Other outcomes measured included changes in body composition (assessed by DXA scan), cholesterol levels, blood pressure, fasting glucose and insulin levels, resting energy expenditure, and total energy expenditure.
In total, 481 participants completed the entire trial, which translates to a 21% dropout rate – not unexpected for a diet study of this duration. While there were no significant dietary differences between groups at baseline (before the dietary interventions started), there were significant differences at months 3, 6, and 12 with regard to the percent intake of carbohydrate, fat, protein, fibre, and added sugars (as seen in Figure 1).
Additionally, saturated fat intake was significantly reduced in the low-fat group, whereas the overall glycaemic index was lower in the low-carb group. While both groups saw reductions in glycaemic load, the decline was much larger in the low-carb group.
At 12 months, the low-fat group had lost 11.7 lbs (5.3 kg) and the low-carb group 13.2 lbs (6.0 kg); this difference of 1.5 lbs over 12 months (0.125 lbs/month) is neither statistically significant nor clinically relevant.
Additionally, within each group, differences in genotypes or insulin secretion made no significant difference in weight change. This suggests that neither the genotype tested for in this study nor the amount of insulin produced during the OGTT can predict weight-loss success on either a low-fat or a low-carb diet. Ironically, a potential confounding factor masking an interaction could have been that both diets were based on whole foods. If, say, the low-fat diet had consisted mostly of sodas and refined grains, the resulting insulin resistance might have had an effect on weight change.
Both groups were able to improve certain health markers (BMI, body fat percentage, waist circumference, blood pressure, and fasting insulin and glucose levels), although no significant differences were seen between groups. At the 12-month mark, low-density lipoprotein cholesterol (LDL-C) had significantly decreased in the low-fat group (-2.12 mg/dL), while it had increased in the low-carb group (+3.62 mg/dL). However, the low-carb group also saw a significant increase in high-density lipoprotein cholesterol (HDL-C) (+2.64, vs +0.40 mg/dL in the low-fat group) and greater reductions in triglycerides (-28.20, vs -9.95 mg/dL in the low-fat group).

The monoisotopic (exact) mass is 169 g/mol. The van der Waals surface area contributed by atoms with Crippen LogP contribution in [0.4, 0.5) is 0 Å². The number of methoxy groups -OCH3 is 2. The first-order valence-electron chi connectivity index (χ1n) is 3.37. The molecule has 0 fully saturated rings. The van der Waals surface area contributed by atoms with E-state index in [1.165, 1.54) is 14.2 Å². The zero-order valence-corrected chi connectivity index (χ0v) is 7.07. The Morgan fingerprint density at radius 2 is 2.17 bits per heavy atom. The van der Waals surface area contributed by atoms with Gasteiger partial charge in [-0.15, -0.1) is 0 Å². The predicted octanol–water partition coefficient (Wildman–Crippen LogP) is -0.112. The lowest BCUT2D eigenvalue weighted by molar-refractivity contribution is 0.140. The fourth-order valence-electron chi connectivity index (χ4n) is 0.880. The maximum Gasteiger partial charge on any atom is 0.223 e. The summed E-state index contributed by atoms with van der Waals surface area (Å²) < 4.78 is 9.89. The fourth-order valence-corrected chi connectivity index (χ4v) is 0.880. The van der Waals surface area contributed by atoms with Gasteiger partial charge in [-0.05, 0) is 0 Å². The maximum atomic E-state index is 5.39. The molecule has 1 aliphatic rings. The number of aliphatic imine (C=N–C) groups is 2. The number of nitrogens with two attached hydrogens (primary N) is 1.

Resting energy expenditure (REE) was not significantly different between groups at any point. By month 12, REE had decreased significantly from baseline for both groups (-66.45 kcals for low-fat, -76.93 kcals for low-carb). Total energy expenditure (TEE) was not significantly different between groups or compared to baseline. Lastly, although a little over 10% of each group improved their metabolic syndrome during the trial, there was no significant difference between diets.
The results of this study contribute to a large body of evidence indicating that, for weight loss, neither low-fat nor low-carb is superior (as long as there’s no difference in caloric intake or protein intake).
In this trial, overall caloric intake was nearly identical between groups throughout the intervention period, and the low-carb group consumed just a little more protein (an additional 12.5 g/day on average).
The weight loss results in this study are echoed both by short-term, tightly controlled clinical trials and by long-term, less controlled free-living clinical trials. While the present study is a free-living trial, it offers some advantages not seen in most others: the programme offered intensive dietary counselling and guidance for the entire length of the study. Many free-living trials provide instruction and/or support up front, after which the participants are left to their own devices; it confirmed the participants’ dietary intakes through random multi-pass 24-hour dietary recalls, bolstered by lipid panels and RER tests. Most long-term diet trials simply use 24-hour recalls or food-frequency questionnaires; the study strongly encouraged its participants to consume healthy diets rich in whole foods and not to fill their pantries with low-fat or low-carb junk food; and it is one of the larger studies of its kind, which reduces the odds of a result being due to random error (aka “noise”).
While our understanding of the interactions between genetics and diet are still growing, this trial has tested 15 genotype patterns suspected of being able to influence weight-loss success or failure on low-fat or low-carb diets. Even though no effect was seen, the authors have stated that they will analyse “all the genomic data obtained … to evaluate whether other genetic signatures” could be studied in the future.